Wednesday, May 28, 2008

Andrea Doering (Advice for Novelists, Part 51)

Today we hear once again from an editor's perspective in our Advice for Novelists series. I don't know about you, but I sit up and take notice when editors take the time to give advice. And Andrea Doering graciously responded today to the question:

"If you could say one thing to aspiring novelists, what would you say?"

Novelists are told by many people, "write what you know." Somehow that translates to "write about your life." Which may stop you from moving forward, because what we live is usually not as interesting to us as the lives of others, or what we read.

But this is good advice, to write what you know. But take it down to the minutiae in your novel. What is that little trick your sister always did with her wrist when she was worried? What is your mother's signature goodbye to people she loves? And maybe you know, as a parent, that fear for your children far outweighs any fear for yourself. These are the things that enrich the novel, and enrich your reader's experience--and they are yours to tell.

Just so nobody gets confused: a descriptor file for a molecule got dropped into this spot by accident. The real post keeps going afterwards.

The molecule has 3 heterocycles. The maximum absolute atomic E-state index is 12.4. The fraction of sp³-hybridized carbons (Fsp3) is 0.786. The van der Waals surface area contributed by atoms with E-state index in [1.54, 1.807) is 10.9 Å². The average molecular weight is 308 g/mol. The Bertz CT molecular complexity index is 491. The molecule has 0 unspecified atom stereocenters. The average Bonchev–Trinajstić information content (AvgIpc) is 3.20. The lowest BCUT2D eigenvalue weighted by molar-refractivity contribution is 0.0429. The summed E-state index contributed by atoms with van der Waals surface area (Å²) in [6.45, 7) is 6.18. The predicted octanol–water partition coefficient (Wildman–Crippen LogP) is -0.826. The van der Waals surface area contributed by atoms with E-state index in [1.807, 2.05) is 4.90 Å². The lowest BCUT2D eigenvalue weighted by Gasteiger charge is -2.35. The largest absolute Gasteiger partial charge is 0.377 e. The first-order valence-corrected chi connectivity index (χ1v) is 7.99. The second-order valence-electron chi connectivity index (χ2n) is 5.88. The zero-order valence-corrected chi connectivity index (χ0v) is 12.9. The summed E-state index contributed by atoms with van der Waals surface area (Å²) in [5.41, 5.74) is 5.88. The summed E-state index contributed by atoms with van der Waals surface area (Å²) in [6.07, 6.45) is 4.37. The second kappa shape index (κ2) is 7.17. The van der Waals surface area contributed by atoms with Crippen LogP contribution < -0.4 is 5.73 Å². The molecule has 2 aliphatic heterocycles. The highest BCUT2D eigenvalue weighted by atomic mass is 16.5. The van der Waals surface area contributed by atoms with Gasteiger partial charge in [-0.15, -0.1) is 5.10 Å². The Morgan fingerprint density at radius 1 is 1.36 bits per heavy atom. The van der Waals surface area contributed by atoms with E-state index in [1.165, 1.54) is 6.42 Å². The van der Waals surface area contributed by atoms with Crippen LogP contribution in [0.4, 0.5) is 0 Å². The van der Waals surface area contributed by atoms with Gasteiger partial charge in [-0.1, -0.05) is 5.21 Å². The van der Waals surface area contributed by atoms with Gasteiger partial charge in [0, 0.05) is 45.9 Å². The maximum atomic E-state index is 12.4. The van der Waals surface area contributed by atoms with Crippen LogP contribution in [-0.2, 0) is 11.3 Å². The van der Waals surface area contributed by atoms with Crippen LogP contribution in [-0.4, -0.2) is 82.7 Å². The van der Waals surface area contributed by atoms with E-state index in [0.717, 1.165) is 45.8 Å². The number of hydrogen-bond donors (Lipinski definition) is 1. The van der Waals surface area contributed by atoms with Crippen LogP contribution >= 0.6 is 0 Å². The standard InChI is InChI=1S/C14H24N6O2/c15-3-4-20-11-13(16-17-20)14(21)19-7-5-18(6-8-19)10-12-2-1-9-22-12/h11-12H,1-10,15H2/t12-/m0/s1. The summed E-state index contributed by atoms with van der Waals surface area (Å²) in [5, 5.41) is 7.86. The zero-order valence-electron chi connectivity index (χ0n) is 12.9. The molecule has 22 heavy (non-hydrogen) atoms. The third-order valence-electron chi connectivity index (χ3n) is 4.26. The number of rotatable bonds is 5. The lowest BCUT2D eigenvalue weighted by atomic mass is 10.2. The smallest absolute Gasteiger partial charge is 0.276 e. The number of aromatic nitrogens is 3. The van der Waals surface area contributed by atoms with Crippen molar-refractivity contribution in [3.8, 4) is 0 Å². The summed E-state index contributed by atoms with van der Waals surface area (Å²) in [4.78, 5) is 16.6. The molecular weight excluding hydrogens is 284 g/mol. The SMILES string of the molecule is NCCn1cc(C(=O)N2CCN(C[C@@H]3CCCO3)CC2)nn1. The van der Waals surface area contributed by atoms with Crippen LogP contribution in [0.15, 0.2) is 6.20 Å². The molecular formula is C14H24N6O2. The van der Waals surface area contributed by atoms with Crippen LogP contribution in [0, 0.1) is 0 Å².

--Andrea Doering, Senior Acquisitions Editor, Revell Books, an imprint of Baker Publishing Group

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